- The literature reviewed identified various physical and psychological benefits derived by visiting or being close to coastal environments (including bathing waters). These include improvements in: (i) mood and cognitive attention  ; (ii) self-reported health (White et al., 2013a); (iii) quality of life  ; (iv) physical health (reduced blood pressure)  (Hipp and Ogunseitan, 2011; Wyles et al., 2016; GESAMP, 2015); and (v) reduced stress  .
- Social and cultural benefits cover a range of aspects including the way in which high quality bathing waters can contribute to a sense of ownership and pride of place for local residents and communities (Barnes, 2008). Beaches also offer an ideal environment for children and adults to learn about coastal environments, giving rise to educational benefits (Wyles et al., 2017).
2.2.2 Methods and approaches for measuring the benefits of bathing waters
This part of the review brought together evidence relating to methods and approaches for measuring the benefits of bathing waters and the implications of changes in BWQ for local and national economies. Key findings include:
- Studies tend to use a combination of economic methods incorporating questions that identify current and intended use, but also capturing the emotional response to beaches and coastal environments;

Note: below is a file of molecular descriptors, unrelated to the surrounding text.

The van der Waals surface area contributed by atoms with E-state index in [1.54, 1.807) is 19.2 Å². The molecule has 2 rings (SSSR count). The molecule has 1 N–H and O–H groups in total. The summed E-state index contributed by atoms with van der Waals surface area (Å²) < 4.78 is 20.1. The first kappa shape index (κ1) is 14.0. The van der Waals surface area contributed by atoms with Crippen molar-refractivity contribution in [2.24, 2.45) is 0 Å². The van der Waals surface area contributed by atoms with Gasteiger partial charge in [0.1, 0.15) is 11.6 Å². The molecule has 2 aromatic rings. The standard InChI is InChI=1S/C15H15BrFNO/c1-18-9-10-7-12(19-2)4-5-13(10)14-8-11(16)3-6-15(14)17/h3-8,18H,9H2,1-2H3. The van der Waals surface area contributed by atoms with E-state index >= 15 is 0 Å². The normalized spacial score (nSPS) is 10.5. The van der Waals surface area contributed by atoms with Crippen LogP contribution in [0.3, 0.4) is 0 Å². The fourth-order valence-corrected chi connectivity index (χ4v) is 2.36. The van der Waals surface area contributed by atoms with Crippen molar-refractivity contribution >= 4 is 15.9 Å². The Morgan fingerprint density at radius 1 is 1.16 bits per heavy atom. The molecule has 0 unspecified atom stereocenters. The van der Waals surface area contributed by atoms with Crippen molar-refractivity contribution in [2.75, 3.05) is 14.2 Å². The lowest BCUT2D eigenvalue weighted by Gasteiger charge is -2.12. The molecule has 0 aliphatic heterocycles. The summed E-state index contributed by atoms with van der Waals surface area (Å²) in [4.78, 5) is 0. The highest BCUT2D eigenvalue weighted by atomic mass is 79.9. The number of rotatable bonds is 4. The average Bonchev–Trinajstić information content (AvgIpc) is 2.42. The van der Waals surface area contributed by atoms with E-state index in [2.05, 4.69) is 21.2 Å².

- There is limited literature on the impacts of a change in bathing water classification on the benefits provided by bathing waters (Cascade Consulting and eftec, 2009; eftec et al., 2014; Accent, 2010; eftec, 2002). However, quantitative measures that have been used include changes in the ‘number of visitors’ and ‘frequency of trips’ to bathing water sites due to an improvement or deterioration in BWQ (Hanley et al., 2003; McKenna et al., 2011; Gillespie et al., 2016). There is also some evidence (Nahman and Rigby, 2008) suggesting that changes in BWQ would have a greater economic impact than loss of Blue Flag status (a UK-wide beach award scheme); and